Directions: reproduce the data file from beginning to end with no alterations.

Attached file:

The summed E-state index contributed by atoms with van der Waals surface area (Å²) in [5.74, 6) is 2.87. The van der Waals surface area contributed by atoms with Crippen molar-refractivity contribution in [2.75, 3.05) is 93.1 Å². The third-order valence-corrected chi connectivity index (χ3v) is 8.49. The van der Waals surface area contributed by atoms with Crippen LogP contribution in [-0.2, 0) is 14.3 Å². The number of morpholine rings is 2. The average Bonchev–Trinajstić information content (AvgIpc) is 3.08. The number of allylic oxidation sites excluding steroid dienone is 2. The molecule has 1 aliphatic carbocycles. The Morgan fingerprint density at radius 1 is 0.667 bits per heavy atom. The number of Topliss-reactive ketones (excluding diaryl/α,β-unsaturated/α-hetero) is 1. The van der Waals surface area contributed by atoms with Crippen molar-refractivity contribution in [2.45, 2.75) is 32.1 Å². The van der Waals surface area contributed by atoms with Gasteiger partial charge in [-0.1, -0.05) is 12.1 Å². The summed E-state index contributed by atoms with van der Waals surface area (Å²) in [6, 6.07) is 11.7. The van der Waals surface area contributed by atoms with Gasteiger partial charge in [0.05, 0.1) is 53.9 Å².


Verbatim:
The summed E-state index contributed by atoms with van der Waals surface area (Å²) in [5.74, 6) is 2.87. The van der Waals surface area contributed by atoms with Crippen molar-refractivity contribution in [2.75, 3.05) is 93.1 Å². The third-order valence-corrected chi connectivity index (χ3v) is 8.49. The van der Waals surface area contributed by atoms with Crippen LogP contribution in [-0.2, 0) is 14.3 Å². The number of morpholine rings is 2. The average Bonchev–Trinajstić information content (AvgIpc) is 3.08. The number of allylic oxidation sites excluding steroid dienone is 2. The molecule has 1 aliphatic carbocycles. The Morgan fingerprint density at radius 1 is 0.667 bits per heavy atom. The number of Topliss-reactive ketones (excluding diaryl/α,β-unsaturated/α-hetero) is 1. The van der Waals surface area contributed by atoms with Crippen molar-refractivity contribution in [2.45, 2.75) is 32.1 Å². The van der Waals surface area contributed by atoms with Gasteiger partial charge in [-0.1, -0.05) is 12.1 Å². The summed E-state index contributed by atoms with van der Waals surface area (Å²) in [6, 6.07) is 11.7. The van der Waals surface area contributed by atoms with Gasteiger partial charge in [0.05, 0.1) is 53.9 Å².